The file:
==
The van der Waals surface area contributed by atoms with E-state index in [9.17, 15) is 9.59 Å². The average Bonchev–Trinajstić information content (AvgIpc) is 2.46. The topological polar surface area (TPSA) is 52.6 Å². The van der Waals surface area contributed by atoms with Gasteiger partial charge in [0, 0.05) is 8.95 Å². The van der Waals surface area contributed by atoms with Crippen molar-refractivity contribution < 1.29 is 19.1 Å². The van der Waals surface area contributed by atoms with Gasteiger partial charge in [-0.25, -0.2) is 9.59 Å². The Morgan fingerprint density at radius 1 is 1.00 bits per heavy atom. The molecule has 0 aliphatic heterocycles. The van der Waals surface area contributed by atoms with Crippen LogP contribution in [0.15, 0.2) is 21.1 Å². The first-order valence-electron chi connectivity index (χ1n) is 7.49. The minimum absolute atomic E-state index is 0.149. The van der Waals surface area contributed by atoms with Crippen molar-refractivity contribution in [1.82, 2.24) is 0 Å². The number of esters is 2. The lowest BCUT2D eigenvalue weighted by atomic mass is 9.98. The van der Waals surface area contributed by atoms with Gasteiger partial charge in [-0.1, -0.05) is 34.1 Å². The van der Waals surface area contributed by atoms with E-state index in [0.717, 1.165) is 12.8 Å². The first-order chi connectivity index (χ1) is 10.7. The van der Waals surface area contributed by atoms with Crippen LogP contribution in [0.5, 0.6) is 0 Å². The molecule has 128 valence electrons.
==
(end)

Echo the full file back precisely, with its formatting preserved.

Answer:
The van der Waals surface area contributed by atoms with E-state index in [9.17, 15) is 9.59 Å². The average Bonchev–Trinajstić information content (AvgIpc) is 2.46. The topological polar surface area (TPSA) is 52.6 Å². The van der Waals surface area contributed by atoms with Gasteiger partial charge in [0, 0.05) is 8.95 Å². The van der Waals surface area contributed by atoms with Crippen molar-refractivity contribution < 1.29 is 19.1 Å². The van der Waals surface area contributed by atoms with Gasteiger partial charge in [-0.25, -0.2) is 9.59 Å². The Morgan fingerprint density at radius 1 is 1.00 bits per heavy atom. The molecule has 0 aliphatic heterocycles. The van der Waals surface area contributed by atoms with Crippen LogP contribution in [0.15, 0.2) is 21.1 Å². The first-order valence-electron chi connectivity index (χ1n) is 7.49. The minimum absolute atomic E-state index is 0.149. The van der Waals surface area contributed by atoms with Crippen molar-refractivity contribution in [1.82, 2.24) is 0 Å². The number of esters is 2. The lowest BCUT2D eigenvalue weighted by atomic mass is 9.98. The van der Waals surface area contributed by atoms with Gasteiger partial charge in [-0.1, -0.05) is 34.1 Å². The van der Waals surface area contributed by atoms with E-state index in [0.717, 1.165) is 12.8 Å². The first-order chi connectivity index (χ1) is 10.7. The van der Waals surface area contributed by atoms with Crippen LogP contribution in [0.5, 0.6) is 0 Å². The molecule has 128 valence electrons.